Before you are ready for harvest, the buds have typically gotten quite dense during the last flowering phase. The trichomes will change from transparent to a milky, white color, and you’ll know it’s the optimal time to reduce the fertilizer gradually.

When one to two weeks are left before harvest time, experienced growers advise stopping providing nutrients to the cannabis plant altogether. It is believed that if fertilizer is applied through the end of plant growth, the buds will have more of an unpleasant, chemical taste.

Therefore, eliminating fertilizers earlier and flushing the roots will allow water to purify and thus enhance the flavor profile of the cannabis buds when they are ready for harvest.

When do I stop watering?

For the best crop yield, most people that are experienced in cannabis cultivation say that you should stop watering your plants approximately three days before you’re ready to harvest. Others stop a week or so before they are prepared to harvest buds of the same strain.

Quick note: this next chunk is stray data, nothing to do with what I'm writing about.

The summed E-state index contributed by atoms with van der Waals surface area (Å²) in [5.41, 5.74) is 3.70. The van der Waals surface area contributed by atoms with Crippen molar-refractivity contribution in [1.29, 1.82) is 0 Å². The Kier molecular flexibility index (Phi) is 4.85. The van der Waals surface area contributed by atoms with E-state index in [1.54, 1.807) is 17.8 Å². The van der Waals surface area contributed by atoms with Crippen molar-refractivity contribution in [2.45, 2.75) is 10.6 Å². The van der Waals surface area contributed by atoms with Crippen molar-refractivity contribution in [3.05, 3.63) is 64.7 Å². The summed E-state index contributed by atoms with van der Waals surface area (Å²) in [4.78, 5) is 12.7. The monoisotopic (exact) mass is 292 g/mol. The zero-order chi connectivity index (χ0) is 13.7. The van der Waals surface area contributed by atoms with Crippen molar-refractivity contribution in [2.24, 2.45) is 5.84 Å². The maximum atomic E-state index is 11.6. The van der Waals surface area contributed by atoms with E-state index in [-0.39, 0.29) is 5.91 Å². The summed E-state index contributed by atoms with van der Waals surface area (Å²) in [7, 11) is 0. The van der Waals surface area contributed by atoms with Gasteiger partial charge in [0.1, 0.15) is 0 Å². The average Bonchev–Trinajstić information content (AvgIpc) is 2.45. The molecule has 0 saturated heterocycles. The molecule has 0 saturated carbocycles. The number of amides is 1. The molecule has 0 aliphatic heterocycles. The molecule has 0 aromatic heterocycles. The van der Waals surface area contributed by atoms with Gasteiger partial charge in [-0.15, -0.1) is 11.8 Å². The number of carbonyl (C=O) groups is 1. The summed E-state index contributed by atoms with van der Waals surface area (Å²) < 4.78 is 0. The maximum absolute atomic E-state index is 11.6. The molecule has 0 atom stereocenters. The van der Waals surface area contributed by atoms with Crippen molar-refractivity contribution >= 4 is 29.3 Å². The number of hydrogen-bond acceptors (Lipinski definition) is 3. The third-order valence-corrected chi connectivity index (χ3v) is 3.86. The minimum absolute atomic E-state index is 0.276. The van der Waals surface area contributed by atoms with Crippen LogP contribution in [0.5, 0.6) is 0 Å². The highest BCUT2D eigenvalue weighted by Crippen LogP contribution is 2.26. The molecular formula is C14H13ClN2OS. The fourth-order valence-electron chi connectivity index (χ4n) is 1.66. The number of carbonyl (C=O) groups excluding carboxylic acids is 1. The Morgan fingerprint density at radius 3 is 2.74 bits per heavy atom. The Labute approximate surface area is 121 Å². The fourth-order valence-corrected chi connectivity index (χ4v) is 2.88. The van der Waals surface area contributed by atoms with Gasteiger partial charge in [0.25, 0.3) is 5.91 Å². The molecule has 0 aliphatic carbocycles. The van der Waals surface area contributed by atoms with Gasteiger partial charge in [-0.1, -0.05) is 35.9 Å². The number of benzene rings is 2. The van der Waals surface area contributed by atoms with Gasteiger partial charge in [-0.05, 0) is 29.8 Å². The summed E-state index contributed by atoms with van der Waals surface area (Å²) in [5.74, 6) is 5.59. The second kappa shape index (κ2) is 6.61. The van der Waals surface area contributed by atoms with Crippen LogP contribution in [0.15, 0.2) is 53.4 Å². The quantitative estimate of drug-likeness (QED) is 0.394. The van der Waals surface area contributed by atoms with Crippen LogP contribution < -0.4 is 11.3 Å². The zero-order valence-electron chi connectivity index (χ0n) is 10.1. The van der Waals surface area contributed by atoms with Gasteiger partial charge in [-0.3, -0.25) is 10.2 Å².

The idea is to send the cannabis plants into drought mode. This controlled hydric stress will cause the entire plant to direct its resources to reproduction, resulting in larger, denser buds.

How long to stop watering before harvest time is ultimately up to you and unique to your cannabis plant and situation. The ideal amount of time differs for bigger plants, and most climates also vary. Overall, somewhere between three days and one week seems to be the consensus.

Temperature and Humidity

When you dry marijuana buds, you’ll want to keep your grow room temperature between 60 and 70 degrees Fahrenheit or 20 degrees Celsius during the drying process. Setting it to 20 degrees Celcius and 50 percent humidity level should do the trick if you have a temperature-controlled unit.


If airflow becomes a problem while drying or curing cannabis, investing in a small fan to circulate air would be an excellent idea; however, remain cautious not to allow the fan to blow directly on your drying pot plant.

Low-Stress Training

Utilizing low-stress training indoors is designed to make the most out of smaller grows spaces. High-stress training is a slightly more complicated plant training used on both indoor and outdoor plants. When done successfully, high-stress training can positively influence your plant’s growth.